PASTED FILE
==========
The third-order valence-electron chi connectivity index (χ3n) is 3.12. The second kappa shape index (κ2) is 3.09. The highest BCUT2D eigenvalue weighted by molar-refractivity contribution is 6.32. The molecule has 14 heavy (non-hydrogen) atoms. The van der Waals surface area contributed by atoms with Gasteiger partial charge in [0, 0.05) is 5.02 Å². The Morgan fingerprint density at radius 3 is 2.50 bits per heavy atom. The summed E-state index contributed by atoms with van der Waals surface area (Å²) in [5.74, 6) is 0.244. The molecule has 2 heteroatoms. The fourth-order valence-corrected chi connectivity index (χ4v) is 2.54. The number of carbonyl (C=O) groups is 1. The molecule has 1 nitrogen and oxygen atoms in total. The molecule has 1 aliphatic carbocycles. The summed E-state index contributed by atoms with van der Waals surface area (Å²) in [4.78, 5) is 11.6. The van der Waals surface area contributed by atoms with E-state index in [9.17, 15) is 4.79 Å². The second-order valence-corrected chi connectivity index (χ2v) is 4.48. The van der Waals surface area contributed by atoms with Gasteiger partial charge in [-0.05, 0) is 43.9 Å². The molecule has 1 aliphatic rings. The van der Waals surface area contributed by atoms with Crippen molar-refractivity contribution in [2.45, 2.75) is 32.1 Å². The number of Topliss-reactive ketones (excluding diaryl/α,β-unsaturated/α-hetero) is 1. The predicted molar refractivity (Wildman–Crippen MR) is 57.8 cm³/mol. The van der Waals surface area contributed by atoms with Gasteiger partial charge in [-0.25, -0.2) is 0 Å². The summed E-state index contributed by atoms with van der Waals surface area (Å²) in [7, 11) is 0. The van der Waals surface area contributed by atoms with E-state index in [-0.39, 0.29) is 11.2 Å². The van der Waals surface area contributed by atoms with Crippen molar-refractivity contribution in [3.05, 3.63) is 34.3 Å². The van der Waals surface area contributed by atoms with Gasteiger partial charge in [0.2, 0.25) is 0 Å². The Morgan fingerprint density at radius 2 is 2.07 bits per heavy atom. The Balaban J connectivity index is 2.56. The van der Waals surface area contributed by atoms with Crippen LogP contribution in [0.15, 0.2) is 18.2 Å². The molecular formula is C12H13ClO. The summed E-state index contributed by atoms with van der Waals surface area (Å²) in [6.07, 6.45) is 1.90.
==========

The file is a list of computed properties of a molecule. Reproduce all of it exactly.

The third-order valence-electron chi connectivity index (χ3n) is 3.12. The second kappa shape index (κ2) is 3.09. The highest BCUT2D eigenvalue weighted by molar-refractivity contribution is 6.32. The molecule has 14 heavy (non-hydrogen) atoms. The van der Waals surface area contributed by atoms with Gasteiger partial charge in [0, 0.05) is 5.02 Å². The Morgan fingerprint density at radius 3 is 2.50 bits per heavy atom. The summed E-state index contributed by atoms with van der Waals surface area (Å²) in [5.74, 6) is 0.244. The molecule has 2 heteroatoms. The fourth-order valence-corrected chi connectivity index (χ4v) is 2.54. The number of carbonyl (C=O) groups is 1. The molecule has 1 nitrogen and oxygen atoms in total. The molecule has 1 aliphatic carbocycles. The summed E-state index contributed by atoms with van der Waals surface area (Å²) in [4.78, 5) is 11.6. The van der Waals surface area contributed by atoms with E-state index in [9.17, 15) is 4.79 Å². The second-order valence-corrected chi connectivity index (χ2v) is 4.48. The van der Waals surface area contributed by atoms with Gasteiger partial charge in [-0.05, 0) is 43.9 Å². The molecule has 1 aliphatic rings. The van der Waals surface area contributed by atoms with Crippen molar-refractivity contribution in [2.45, 2.75) is 32.1 Å². The number of Topliss-reactive ketones (excluding diaryl/α,β-unsaturated/α-hetero) is 1. The predicted molar refractivity (Wildman–Crippen MR) is 57.8 cm³/mol. The van der Waals surface area contributed by atoms with Gasteiger partial charge in [-0.25, -0.2) is 0 Å². The summed E-state index contributed by atoms with van der Waals surface area (Å²) in [7, 11) is 0. The van der Waals surface area contributed by atoms with E-state index in [-0.39, 0.29) is 11.2 Å². The van der Waals surface area contributed by atoms with Crippen molar-refractivity contribution in [3.05, 3.63) is 34.3 Å². The van der Waals surface area contributed by atoms with Gasteiger partial charge in [0.2, 0.25) is 0 Å². The Morgan fingerprint density at radius 2 is 2.07 bits per heavy atom. The Balaban J connectivity index is 2.56. The van der Waals surface area contributed by atoms with Crippen LogP contribution in [0.15, 0.2) is 18.2 Å². The molecular formula is C12H13ClO. The summed E-state index contributed by atoms with van der Waals surface area (Å²) in [6.07, 6.45) is 1.90.